Violence against workers in the hospital setting has become a growing public health concern in recent years, with 12-month prevalence estimates ranging from 23% to 74% in recent studies. These estimates are considered conservative given that several studies have observed significant underreporting of violent episodes experienced by hospital workers who often accept this as """"""""part of the job."""""""" Violence perpetrated by patients and visitors has been reported to be the most common type of violence in this setting. There is a lack of standardized surveillance methodology to capture incident cases of workplace violence, as well as details about the circumstances surrounding these events in the hospital setting. Without these data, policy development is made informally or often based on sentinel events. We propose to design and implement a comprehensive surveillance system that serves to systematically capture episodes of workplace violence inflicted on hospital workers by patients and hospital visitors. This system will involve the design and implementation of enhanced reporting mechanisms through existing systems currently in place in these study hospitals, as well as the development and implementation of violence reporting policies and procedures. This study will take place in two large medical systems located in Texas and North Carolina. We will partner with key stakeholders in each study hospital to develop and implement both the reporting system and reporting policies, as well as promote and educate workers about the new mechanisms for reporting. We will assess the level of integration of the enhanced workplace violence surveillance system in each hospital. This research study addresses NIOSH's strategic goal for promoting effective occupational health surveillance conducted by employers.

Public Health Relevance

This study will involve the development and evaluation of a workplace violence surveillance system in two large hospital systems, including six hospitals. We will use existing and newly collected data to examine the prevalence and incidence of violence initiated by patients visitors directed towards hospital workers. This study will also include a research to practice (R2P) component involving key stakeholders from these hospitals who will use these surveillance data to develop new, or refine existing, workplace violence reporting policies and procedures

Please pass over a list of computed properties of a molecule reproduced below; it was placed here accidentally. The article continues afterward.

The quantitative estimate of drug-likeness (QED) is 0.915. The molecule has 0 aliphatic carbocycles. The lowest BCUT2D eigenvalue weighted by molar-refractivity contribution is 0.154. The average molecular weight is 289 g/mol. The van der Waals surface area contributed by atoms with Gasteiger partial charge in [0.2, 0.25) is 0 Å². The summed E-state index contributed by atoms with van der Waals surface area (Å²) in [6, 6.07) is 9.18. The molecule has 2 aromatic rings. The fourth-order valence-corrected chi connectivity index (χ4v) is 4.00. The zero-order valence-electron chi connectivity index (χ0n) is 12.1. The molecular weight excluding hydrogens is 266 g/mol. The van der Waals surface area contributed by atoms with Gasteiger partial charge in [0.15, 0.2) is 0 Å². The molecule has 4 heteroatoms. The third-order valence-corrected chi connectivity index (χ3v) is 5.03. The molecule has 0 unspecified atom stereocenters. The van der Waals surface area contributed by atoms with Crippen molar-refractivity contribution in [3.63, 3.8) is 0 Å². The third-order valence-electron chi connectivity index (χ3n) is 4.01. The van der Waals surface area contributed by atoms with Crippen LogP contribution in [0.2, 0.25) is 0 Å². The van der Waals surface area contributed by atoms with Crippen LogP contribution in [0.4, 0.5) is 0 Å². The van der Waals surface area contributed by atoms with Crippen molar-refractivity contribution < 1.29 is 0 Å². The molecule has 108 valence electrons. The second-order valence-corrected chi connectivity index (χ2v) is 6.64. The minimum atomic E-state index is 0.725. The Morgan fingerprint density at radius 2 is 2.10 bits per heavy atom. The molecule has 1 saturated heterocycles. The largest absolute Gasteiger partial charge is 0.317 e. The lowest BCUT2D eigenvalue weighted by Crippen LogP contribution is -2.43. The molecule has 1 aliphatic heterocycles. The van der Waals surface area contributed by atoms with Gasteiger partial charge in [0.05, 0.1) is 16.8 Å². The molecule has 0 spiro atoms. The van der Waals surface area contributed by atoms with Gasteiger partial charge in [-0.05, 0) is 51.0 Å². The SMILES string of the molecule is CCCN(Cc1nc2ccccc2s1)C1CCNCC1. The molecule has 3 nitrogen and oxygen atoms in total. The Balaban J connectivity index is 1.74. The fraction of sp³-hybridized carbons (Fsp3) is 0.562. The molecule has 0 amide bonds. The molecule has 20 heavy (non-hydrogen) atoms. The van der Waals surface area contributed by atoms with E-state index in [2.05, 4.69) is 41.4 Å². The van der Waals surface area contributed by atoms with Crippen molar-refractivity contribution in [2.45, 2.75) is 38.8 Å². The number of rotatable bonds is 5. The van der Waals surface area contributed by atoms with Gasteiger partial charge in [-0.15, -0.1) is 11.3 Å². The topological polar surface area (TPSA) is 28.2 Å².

National Institute of Health (NIH)
National Institute for Occupational Safety and Health (NIOSH)
Research Project (R01)
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Safety and Occupational Health Study Section (SOH)
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Frederick, Linda J
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University of Texas Health Science Center Houston
Public Health & Prev Medicine
Schools of Public Health
United States
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Schoenfisch, Ashley L; Pompeii, Lisa A; Lipscomb, Hester J et al. (2015) An urgent need to understand and address the safety and well-being of hospital ""sitters"". Am J Ind Med 58:1278-87
Dement, John M; Lipscomb, Hester J; Schoenfisch, Ashley L et al. (2014) Impact of hospital type II violent events: use of psychotropic drugs and mental health services. Am J Ind Med 57:627-39
Pompeii, Lisa; Dement, John; Schoenfisch, Ashley et al. (2013) Perpetrator, worker and workplace characteristics associated with patient and visitor perpetrated violence (Type II) on hospital workers: a review of the literature and existing occupational injury data. J Safety Res 44:57-64